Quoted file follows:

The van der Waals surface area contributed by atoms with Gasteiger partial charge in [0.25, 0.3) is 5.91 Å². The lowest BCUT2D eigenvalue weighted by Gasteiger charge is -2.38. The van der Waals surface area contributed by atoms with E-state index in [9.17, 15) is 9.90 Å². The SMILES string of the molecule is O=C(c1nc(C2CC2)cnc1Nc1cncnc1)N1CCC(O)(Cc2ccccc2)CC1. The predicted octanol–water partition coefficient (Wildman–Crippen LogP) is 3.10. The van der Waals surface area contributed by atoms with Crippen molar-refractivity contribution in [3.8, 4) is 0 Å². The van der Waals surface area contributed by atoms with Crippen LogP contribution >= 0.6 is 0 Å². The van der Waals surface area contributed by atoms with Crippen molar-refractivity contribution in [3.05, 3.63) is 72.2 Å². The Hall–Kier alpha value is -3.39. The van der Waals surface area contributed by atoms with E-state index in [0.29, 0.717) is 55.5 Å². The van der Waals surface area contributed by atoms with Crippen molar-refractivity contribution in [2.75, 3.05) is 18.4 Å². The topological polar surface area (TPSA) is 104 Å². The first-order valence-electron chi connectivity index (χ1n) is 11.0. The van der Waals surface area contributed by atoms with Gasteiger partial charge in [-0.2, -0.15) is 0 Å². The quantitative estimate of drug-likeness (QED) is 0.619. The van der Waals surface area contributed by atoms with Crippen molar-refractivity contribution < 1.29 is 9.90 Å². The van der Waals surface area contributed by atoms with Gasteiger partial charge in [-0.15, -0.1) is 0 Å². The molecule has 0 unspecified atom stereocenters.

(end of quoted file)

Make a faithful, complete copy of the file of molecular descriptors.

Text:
The van der Waals surface area contributed by atoms with Gasteiger partial charge in [0.25, 0.3) is 5.91 Å². The lowest BCUT2D eigenvalue weighted by Gasteiger charge is -2.38. The van der Waals surface area contributed by atoms with E-state index in [9.17, 15) is 9.90 Å². The SMILES string of the molecule is O=C(c1nc(C2CC2)cnc1Nc1cncnc1)N1CCC(O)(Cc2ccccc2)CC1. The predicted octanol–water partition coefficient (Wildman–Crippen LogP) is 3.10. The van der Waals surface area contributed by atoms with Crippen molar-refractivity contribution in [3.8, 4) is 0 Å². The van der Waals surface area contributed by atoms with Crippen LogP contribution >= 0.6 is 0 Å². The van der Waals surface area contributed by atoms with Crippen molar-refractivity contribution in [3.05, 3.63) is 72.2 Å². The Hall–Kier alpha value is -3.39. The van der Waals surface area contributed by atoms with E-state index in [0.29, 0.717) is 55.5 Å². The van der Waals surface area contributed by atoms with Crippen molar-refractivity contribution in [2.75, 3.05) is 18.4 Å². The topological polar surface area (TPSA) is 104 Å². The first-order valence-electron chi connectivity index (χ1n) is 11.0. The van der Waals surface area contributed by atoms with Gasteiger partial charge in [-0.2, -0.15) is 0 Å². The quantitative estimate of drug-likeness (QED) is 0.619. The van der Waals surface area contributed by atoms with Crippen molar-refractivity contribution < 1.29 is 9.90 Å². The van der Waals surface area contributed by atoms with Gasteiger partial charge in [-0.15, -0.1) is 0 Å². The molecule has 0 unspecified atom stereocenters.